I am reading a very interesting book on the role of Collective Bargaining in the Global Economy (Edited by Susan Hayter).
It confirms for me the importance of getting political support to change the labour laws in New Zealand to support industry level/sector wide bargaining, and that labour codes which primarily only provide for enterprise negotiations (like our current law) are ineffective in the long term for both workers and employers. They encourage short-termist behaviour by both workers and employers, leaving the resulting market and human failures for society to pick up (externalities).
As the book points out, without regulation of the labour market, the high road business development that many right wing economists and Governments refer to in their “pie on the sky” narrative, is not a viable business model for any group, and in economies with low levels of collective bargaining – the traffic on the high road is very light (I stole this rather nice expression from the book)!
There is an interesting chapter on working hours. New Zealand has no regulation of working hours. There is no regulation for maximum hours, for overtime, for predictability or for security of hours. The only regulation of total hours per year is the four weeks statutory leave for holidays and even then, a week can now be sold. For casual workers even this does not apply. The only “fetter” on working hours, unless collective agreements regulate them, are some regulations around things like driving time for driving jobs and the law on health and safety, but with no real power, understanding or consideration by the regulator (MBIE) about the impact of unregulated hours, this provides little protection. Hours of work were a core element of industrial awards. When they were scrapped nothing was put in their place.
The external costs and impacts of long and irregular hours are huge and the community meets the costs of them. They include not only high accident and injury rates but also poor health generally and probably have a casual link to a range of poor mental and physical health outcomes (I think there is a link with obesity – exercising takes time and energy as does shopping, cooking and sitting down to eat – I would be interested to know if the link has been studied). They also include family stress, kids with insufficient care and attention and a range of other social ills that impact on the whole community including the absence of communal or even guaranteed leisure time.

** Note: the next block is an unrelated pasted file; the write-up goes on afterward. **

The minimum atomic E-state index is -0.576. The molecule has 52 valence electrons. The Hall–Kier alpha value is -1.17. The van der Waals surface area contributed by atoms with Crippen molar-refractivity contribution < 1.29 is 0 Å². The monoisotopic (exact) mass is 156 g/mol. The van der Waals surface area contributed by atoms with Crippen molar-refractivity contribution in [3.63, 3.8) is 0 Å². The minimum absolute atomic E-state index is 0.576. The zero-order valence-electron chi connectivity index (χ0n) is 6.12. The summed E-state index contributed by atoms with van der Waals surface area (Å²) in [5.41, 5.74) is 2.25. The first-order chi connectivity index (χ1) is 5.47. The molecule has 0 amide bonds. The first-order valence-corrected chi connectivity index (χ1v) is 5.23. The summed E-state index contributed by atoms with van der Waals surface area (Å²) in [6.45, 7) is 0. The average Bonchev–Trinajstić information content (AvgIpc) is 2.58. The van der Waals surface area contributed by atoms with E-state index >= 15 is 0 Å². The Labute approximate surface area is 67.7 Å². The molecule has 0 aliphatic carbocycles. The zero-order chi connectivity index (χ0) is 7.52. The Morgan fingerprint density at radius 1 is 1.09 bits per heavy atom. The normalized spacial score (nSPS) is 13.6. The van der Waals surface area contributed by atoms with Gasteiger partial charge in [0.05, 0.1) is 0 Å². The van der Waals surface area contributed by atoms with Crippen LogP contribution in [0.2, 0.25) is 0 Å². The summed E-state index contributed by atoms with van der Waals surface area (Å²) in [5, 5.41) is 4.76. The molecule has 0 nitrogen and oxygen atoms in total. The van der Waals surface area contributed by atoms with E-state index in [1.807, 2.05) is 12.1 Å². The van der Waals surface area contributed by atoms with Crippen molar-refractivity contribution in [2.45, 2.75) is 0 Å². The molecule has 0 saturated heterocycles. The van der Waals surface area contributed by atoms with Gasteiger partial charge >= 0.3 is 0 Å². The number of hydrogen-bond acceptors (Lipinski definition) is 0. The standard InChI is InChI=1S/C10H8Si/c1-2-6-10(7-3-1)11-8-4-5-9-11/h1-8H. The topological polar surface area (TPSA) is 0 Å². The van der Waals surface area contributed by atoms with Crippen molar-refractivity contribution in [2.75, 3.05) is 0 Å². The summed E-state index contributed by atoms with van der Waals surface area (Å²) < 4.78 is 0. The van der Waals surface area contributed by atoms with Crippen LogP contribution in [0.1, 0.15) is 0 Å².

The other impact of no regulation of hours is that employers rely on it for increased profit rather than improved labour productivity. Long hours also reduce pressure on wages as low wages are compensated by more and more work. This impacts on the economy as a whole with reduced employment, less demand etc etc. As my interesting book points out – without regulation, individual firm initiatives to cut down hours incur penalties – loss of market share (retail for example), and higher labour costs. Basically without regulation everyone has to take the low road to stay competitive
So as the book makes clear the regulation of hours needs to be done outside of the market as the market provides incentives to do just the opposite even if it is in the best interests of everyone collectively. The “external” impacts have a lag time and the nature of them means they cannot be internalised. Regulating hours of work can be done at four different levels – by statute – some countries have law for a 40 hour week, legislated days of work, overtime etc etc. It can be done by collective bargaining – but this needs to be done at an industry/sector level to be effective and ensure no unfair advantage from long hours is obtained by firms outside the bargaining. It can be done at enterprise level by collective bargaining but the disadvantages of competition arise, or, and as it is with most NZ workers – it can be done unilaterally by employers at the individual level – effectively no regulation at all. Obviously a combination of some or all of these is possible if they are co-ordinated. Without strong industry bargaining – legislation is the only way it can be done and has to do the whole job often resulting in the lowest common denominator becoming the benchmark.